Paper No. 27-2
Presentation Time: 8:30 AM-5:00 PM
HOLOCENE STORMS LANDING ON THE KOREAN PENINSULA AND THEIR RELATIONSHIP TO CLIMATE FACTORS
The intensity of the storms increases gradually as the sea temperature rises with global warming. The climate factors related to this are various such as ENSO, North Pacific high, and westerly jet. The recent studies of beach sediments in the south and the west coast revealed storm records during the Holocene. Two shell-gravel layers formed during 1,900-2,300 yBP are observed at the upper part (7.2-7.7m msl) in the erosion scarp of the fore dune at Dasari, the middle of the west coast. We gained the information of paleo-stromsin dozens of cores from a paleo-back swamp on the coast of Gochang, south of the west coast, 70km south of Dasari. A lot of information from the cores suggests that several storms occurred during 7-8,000 yBP and 2-3,000 yBP. Five shell–gravel layers were formed between 2.2- 2.9 m msl on erosion face by storm-induced rip currents over the past 1300 years in Yeonjeon, the west southern coast of the Korean Peninsula. On the other hand, marine gravels mixed in the slop clasts more than 4 times during 1,800-600 yBP were observed in the scarp (6.4-7.4 m msl) of fan deposit in the Gwanpo-ri of the east southern coast.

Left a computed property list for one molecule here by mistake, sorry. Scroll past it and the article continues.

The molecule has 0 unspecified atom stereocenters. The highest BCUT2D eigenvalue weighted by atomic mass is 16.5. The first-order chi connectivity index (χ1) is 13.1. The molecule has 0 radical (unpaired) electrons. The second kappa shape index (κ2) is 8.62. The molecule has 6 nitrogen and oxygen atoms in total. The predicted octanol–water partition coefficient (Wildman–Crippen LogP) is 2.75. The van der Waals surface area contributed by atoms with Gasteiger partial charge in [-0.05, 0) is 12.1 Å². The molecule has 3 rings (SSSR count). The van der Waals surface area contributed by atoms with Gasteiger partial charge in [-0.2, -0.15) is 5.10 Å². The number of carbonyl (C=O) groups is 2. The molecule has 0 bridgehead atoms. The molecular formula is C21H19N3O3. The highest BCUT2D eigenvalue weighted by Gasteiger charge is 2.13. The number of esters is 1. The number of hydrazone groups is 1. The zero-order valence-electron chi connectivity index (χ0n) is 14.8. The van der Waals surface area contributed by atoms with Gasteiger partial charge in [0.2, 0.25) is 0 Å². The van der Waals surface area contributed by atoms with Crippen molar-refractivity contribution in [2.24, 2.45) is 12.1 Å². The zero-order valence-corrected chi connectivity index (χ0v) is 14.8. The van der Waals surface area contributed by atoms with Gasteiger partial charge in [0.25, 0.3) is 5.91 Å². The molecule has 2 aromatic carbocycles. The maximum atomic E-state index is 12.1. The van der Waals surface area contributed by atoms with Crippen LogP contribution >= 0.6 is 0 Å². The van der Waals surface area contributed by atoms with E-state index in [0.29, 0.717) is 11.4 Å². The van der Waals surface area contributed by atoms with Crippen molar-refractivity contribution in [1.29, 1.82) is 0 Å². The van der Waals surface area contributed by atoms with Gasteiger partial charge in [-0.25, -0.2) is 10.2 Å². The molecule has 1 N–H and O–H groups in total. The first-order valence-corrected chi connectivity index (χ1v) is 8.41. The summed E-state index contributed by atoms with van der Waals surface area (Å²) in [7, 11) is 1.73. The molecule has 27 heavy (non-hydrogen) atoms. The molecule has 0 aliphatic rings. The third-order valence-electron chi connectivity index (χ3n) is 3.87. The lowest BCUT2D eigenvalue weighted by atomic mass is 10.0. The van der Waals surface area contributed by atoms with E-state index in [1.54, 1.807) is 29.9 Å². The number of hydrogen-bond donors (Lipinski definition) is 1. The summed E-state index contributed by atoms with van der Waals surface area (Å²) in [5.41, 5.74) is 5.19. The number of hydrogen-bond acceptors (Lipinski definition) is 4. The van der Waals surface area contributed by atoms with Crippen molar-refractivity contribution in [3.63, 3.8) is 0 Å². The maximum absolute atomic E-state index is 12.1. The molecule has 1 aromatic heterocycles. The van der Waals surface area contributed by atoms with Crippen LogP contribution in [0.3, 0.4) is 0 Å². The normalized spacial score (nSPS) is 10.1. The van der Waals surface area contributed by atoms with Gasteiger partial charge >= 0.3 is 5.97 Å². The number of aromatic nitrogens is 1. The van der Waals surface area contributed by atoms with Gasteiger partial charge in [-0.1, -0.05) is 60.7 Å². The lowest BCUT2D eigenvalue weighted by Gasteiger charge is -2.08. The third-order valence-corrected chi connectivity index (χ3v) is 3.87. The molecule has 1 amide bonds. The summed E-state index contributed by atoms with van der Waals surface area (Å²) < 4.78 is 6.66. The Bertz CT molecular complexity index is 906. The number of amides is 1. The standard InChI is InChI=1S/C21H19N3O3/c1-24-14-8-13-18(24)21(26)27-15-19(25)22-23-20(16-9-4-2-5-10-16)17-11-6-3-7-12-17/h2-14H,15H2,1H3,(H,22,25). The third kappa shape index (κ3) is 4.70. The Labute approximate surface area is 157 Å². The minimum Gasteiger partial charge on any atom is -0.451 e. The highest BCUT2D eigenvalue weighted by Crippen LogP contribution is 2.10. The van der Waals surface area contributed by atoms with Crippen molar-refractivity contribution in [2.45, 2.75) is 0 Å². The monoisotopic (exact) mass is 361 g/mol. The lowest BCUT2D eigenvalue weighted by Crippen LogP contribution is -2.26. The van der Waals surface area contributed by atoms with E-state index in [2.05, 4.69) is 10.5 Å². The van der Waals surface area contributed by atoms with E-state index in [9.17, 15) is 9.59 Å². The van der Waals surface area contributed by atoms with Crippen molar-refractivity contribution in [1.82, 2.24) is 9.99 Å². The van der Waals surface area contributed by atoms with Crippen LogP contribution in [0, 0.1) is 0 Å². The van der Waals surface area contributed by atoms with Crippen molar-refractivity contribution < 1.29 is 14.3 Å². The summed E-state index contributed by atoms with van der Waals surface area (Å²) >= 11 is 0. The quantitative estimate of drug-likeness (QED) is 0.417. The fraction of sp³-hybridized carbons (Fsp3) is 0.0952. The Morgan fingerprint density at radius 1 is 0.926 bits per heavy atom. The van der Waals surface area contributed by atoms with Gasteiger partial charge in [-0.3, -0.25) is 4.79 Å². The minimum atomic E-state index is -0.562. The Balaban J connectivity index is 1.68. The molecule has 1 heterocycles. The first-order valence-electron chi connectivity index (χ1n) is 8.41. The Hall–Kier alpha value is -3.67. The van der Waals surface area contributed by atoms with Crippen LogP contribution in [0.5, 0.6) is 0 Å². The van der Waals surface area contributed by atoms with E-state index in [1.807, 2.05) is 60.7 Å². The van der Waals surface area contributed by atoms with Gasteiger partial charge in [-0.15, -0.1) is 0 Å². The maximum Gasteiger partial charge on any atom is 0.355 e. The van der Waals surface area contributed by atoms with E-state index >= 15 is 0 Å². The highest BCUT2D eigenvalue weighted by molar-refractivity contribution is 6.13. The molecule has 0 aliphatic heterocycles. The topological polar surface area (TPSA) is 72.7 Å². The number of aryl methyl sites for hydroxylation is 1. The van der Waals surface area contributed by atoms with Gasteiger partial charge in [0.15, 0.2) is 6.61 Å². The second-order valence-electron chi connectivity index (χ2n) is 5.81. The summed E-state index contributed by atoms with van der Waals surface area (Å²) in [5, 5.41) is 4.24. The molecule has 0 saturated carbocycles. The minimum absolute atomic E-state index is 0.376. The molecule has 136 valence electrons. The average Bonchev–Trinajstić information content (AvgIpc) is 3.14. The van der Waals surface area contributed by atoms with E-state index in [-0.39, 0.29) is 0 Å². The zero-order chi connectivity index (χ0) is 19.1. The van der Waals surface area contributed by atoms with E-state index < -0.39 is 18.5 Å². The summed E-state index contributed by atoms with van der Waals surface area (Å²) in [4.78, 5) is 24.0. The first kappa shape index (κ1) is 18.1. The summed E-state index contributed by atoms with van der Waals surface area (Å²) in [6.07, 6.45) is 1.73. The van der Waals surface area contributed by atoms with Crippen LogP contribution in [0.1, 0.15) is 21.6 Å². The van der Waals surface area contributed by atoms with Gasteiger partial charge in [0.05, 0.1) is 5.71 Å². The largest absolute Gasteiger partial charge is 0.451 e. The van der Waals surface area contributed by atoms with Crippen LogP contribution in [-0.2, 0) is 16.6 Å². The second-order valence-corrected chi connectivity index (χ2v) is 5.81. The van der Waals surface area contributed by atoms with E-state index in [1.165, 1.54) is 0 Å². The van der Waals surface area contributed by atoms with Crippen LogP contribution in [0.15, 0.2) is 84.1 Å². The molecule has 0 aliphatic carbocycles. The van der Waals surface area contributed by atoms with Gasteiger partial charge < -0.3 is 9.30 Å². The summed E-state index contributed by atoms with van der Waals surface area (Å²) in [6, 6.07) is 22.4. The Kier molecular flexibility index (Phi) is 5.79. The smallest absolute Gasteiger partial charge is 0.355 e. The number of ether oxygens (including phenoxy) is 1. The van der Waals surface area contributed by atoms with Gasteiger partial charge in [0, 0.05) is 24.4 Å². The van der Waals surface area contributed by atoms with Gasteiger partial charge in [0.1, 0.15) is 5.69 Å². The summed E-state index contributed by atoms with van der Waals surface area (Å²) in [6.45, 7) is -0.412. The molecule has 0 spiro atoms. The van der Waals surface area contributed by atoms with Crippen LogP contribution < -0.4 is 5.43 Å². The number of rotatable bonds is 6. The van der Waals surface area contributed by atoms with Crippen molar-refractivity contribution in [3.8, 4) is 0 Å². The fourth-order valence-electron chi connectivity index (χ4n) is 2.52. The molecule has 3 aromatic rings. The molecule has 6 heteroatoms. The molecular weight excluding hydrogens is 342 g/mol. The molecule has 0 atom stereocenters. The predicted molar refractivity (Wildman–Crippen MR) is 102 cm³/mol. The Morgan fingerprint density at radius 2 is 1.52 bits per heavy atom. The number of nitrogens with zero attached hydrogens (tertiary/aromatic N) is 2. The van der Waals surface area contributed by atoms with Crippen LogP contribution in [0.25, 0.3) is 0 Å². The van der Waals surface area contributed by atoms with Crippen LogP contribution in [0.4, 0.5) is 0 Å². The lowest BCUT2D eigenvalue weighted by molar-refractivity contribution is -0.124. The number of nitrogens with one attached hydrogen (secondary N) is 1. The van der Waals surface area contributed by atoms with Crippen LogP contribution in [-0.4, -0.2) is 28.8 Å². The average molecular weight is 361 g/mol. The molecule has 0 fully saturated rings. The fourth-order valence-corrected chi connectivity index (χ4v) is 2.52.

The timing of these events often overlaps with the periods of the sea level rise due to the increase in solar radiation. As in the occurrence of the super typhoon Haiyan, the rise of seawater temperature is likely to affect the intensity of the storm as it becomes an energy source of the storm. However, the typhoon landing on the Korea, Japan and north China is known as a "recurving type" related to the occurrence of El Niño, but the path of storm landing on the peninsula is likely controlled by the strength of El Niño and other related climatic factors. We will present how the climate factors on the western part of the Pacific influence on typhoon paths toward the Korean Peninsula.